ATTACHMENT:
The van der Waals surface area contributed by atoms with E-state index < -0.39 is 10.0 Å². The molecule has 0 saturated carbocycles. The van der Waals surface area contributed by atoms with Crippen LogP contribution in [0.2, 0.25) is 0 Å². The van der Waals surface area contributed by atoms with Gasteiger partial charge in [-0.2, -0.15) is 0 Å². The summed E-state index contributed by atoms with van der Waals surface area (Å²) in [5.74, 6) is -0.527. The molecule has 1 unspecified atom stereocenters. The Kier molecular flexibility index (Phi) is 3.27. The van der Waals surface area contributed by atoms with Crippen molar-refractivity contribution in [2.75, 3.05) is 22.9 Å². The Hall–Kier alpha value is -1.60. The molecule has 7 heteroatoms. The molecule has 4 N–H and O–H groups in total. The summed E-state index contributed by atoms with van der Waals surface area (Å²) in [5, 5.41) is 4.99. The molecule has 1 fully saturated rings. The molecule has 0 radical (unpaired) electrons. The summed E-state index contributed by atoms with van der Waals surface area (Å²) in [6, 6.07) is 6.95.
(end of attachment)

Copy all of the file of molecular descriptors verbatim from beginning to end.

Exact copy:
The van der Waals surface area contributed by atoms with E-state index < -0.39 is 10.0 Å². The molecule has 0 saturated carbocycles. The van der Waals surface area contributed by atoms with Crippen LogP contribution in [0.2, 0.25) is 0 Å². The van der Waals surface area contributed by atoms with Gasteiger partial charge in [-0.2, -0.15) is 0 Å². The summed E-state index contributed by atoms with van der Waals surface area (Å²) in [5.74, 6) is -0.527. The molecule has 1 unspecified atom stereocenters. The Kier molecular flexibility index (Phi) is 3.27. The van der Waals surface area contributed by atoms with Crippen molar-refractivity contribution in [2.75, 3.05) is 22.9 Å². The Hall–Kier alpha value is -1.60. The molecule has 7 heteroatoms. The molecule has 4 N–H and O–H groups in total. The summed E-state index contributed by atoms with van der Waals surface area (Å²) in [5, 5.41) is 4.99. The molecule has 1 fully saturated rings. The molecule has 0 radical (unpaired) electrons. The summed E-state index contributed by atoms with van der Waals surface area (Å²) in [6, 6.07) is 6.95.